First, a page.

This reminds me of that phrase "stop running around like a bunch of wild Indians" that some parents say when their kids are, from the parents viewpoint, out of control.

If you recall reading The Ransom of Red Chief in school, please share with us the way it was used in your school. If you're a teacher using it, or if you know of it being used somewhere, I'd like to hear about that, too.

Has anyone seen it used to teach about stereotypes?

What the story does is affirm stereotypes of American Indians as feathered creatures, wild, out of control, and terrorizing whites ("paleface", to use the word Johnny used). That he plays Indian adds another dimension to the problems with the depictions of Indians. Feathers give him further license to act out.

That, of course, isn't who we are as Native people. Not now, and not in the past either. Conflicts of the past that portray Native people as savage fail to place that past in context. Native people who fought white soldiers and settlers did so to protect their families, homes, and homelands.

If you're a teacher who uses this story, consider the lessons you teach if you do not address the stereotyping in the story. Consider its effects on all the children in your classroom. Are any of them Native? Do they become the butt of jokes in the classroom? Are they teased? Does anyone call them "Red Chief"?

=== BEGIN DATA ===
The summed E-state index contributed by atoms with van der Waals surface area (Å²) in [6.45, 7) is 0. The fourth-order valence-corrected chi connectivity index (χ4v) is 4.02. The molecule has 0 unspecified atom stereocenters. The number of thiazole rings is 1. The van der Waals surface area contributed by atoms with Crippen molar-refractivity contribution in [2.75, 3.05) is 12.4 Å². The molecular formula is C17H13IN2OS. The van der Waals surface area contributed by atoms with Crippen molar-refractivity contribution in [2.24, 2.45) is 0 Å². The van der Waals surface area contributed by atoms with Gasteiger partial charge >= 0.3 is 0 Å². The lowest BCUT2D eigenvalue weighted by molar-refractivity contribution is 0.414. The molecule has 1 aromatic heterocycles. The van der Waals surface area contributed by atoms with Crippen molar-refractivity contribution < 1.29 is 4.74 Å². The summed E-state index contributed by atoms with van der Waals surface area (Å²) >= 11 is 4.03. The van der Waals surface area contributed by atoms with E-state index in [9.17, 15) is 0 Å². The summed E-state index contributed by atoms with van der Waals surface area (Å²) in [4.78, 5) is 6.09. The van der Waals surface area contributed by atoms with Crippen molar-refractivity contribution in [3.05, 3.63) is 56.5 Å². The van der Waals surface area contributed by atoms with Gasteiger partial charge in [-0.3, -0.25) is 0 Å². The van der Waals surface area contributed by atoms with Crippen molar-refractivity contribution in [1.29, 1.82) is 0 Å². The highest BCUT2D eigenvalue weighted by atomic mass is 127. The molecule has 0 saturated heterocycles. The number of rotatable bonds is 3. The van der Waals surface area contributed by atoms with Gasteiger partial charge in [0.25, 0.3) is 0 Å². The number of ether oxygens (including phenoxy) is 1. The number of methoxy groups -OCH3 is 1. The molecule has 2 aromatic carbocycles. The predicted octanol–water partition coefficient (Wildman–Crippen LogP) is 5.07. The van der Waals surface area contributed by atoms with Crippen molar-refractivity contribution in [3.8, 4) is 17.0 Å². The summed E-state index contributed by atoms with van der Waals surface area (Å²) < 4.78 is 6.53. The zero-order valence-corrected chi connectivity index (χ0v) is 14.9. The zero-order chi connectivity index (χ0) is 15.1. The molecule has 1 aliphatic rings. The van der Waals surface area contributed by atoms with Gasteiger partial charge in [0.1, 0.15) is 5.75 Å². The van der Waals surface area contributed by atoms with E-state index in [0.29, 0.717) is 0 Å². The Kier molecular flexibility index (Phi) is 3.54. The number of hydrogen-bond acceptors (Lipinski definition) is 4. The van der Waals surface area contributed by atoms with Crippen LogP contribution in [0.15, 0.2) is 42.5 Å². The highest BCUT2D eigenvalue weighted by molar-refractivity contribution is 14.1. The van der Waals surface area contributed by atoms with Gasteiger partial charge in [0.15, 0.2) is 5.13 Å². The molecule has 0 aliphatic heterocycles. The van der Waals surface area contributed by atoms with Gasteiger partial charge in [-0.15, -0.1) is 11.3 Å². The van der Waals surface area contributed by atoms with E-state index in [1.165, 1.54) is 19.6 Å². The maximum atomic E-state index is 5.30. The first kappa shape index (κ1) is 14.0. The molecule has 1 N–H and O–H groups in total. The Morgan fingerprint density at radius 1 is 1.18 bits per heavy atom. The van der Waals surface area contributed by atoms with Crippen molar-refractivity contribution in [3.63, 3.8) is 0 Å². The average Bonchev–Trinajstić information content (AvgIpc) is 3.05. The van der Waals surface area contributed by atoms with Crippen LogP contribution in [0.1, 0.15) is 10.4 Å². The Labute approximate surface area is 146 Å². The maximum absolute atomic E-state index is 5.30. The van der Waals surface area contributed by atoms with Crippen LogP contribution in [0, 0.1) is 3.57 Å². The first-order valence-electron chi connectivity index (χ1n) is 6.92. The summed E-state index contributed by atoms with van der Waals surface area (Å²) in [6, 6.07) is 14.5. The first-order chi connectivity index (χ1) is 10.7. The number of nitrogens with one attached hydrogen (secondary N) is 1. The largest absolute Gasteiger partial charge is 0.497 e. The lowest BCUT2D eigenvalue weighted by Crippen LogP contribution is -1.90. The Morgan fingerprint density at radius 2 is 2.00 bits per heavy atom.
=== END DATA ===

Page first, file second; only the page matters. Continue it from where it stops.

Anonymous said...

Lately I've been reading a lot of short stories by Tom King -- some great ironic writing there, though maybe a bit darker overall than Ransom is. Oh, all right, mostly a lot darker. But really, really good, and most have Native protagonists. High school students could handle some of them.

Mai said...

"Has anyone see it used to teach about stereotypes?"

I've never seen ANY of the books discussed here used in that way. I'm currently fighting to get one book "The Sign of the Beaver" OFF the core reading list for our 4th grade students...or at least used in a different way.

Mantelli said...

It's interesting. I've been really blind to the racial stereotypes in The Ransom of Red Chief, which I first read when I was around 8 or 9, because all of my life, I've seen it as being about a really horrible little boy.